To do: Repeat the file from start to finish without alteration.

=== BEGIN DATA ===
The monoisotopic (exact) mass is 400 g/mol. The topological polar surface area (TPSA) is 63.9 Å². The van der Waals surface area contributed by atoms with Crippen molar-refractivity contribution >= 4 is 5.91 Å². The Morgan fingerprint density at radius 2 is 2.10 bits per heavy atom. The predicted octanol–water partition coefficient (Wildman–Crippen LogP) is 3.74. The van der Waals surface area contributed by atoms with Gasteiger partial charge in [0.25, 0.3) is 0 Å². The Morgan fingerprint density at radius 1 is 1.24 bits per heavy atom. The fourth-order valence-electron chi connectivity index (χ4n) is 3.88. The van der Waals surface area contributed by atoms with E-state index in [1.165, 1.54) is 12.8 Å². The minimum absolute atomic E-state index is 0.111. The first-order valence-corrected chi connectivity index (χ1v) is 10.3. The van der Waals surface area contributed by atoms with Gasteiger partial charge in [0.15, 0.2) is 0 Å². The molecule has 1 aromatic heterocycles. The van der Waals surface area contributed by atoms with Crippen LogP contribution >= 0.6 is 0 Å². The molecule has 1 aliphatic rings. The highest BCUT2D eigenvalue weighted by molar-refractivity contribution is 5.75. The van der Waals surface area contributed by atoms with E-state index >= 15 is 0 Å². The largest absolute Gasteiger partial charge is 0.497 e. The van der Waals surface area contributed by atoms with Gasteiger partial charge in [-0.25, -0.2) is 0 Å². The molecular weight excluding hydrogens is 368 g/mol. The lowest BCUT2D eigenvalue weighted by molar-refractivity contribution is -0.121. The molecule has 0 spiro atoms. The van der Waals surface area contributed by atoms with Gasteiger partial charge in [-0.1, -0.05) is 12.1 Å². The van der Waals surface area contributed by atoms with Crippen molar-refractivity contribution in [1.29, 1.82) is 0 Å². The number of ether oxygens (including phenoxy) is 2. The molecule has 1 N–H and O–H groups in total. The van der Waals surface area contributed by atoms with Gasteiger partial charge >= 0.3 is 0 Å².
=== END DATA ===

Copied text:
The monoisotopic (exact) mass is 400 g/mol. The topological polar surface area (TPSA) is 63.9 Å². The van der Waals surface area contributed by atoms with Crippen molar-refractivity contribution >= 4 is 5.91 Å². The Morgan fingerprint density at radius 2 is 2.10 bits per heavy atom. The predicted octanol–water partition coefficient (Wildman–Crippen LogP) is 3.74. The van der Waals surface area contributed by atoms with Gasteiger partial charge in [0.25, 0.3) is 0 Å². The Morgan fingerprint density at radius 1 is 1.24 bits per heavy atom. The fourth-order valence-electron chi connectivity index (χ4n) is 3.88. The van der Waals surface area contributed by atoms with E-state index in [1.165, 1.54) is 12.8 Å². The minimum absolute atomic E-state index is 0.111. The first-order valence-corrected chi connectivity index (χ1v) is 10.3. The van der Waals surface area contributed by atoms with Gasteiger partial charge in [0.15, 0.2) is 0 Å². The molecule has 1 aromatic heterocycles. The van der Waals surface area contributed by atoms with Crippen LogP contribution >= 0.6 is 0 Å². The molecule has 1 aliphatic rings. The highest BCUT2D eigenvalue weighted by molar-refractivity contribution is 5.75. The van der Waals surface area contributed by atoms with E-state index >= 15 is 0 Å². The largest absolute Gasteiger partial charge is 0.497 e. The van der Waals surface area contributed by atoms with Gasteiger partial charge in [-0.25, -0.2) is 0 Å². The molecular weight excluding hydrogens is 368 g/mol. The lowest BCUT2D eigenvalue weighted by molar-refractivity contribution is -0.121. The molecule has 0 spiro atoms. The van der Waals surface area contributed by atoms with Gasteiger partial charge in [-0.1, -0.05) is 12.1 Å². The van der Waals surface area contributed by atoms with Crippen molar-refractivity contribution in [1.29, 1.82) is 0 Å². The number of ether oxygens (including phenoxy) is 2. The molecule has 1 N–H and O–H groups in total. The van der Waals surface area contributed by atoms with Gasteiger partial charge >= 0.3 is 0 Å².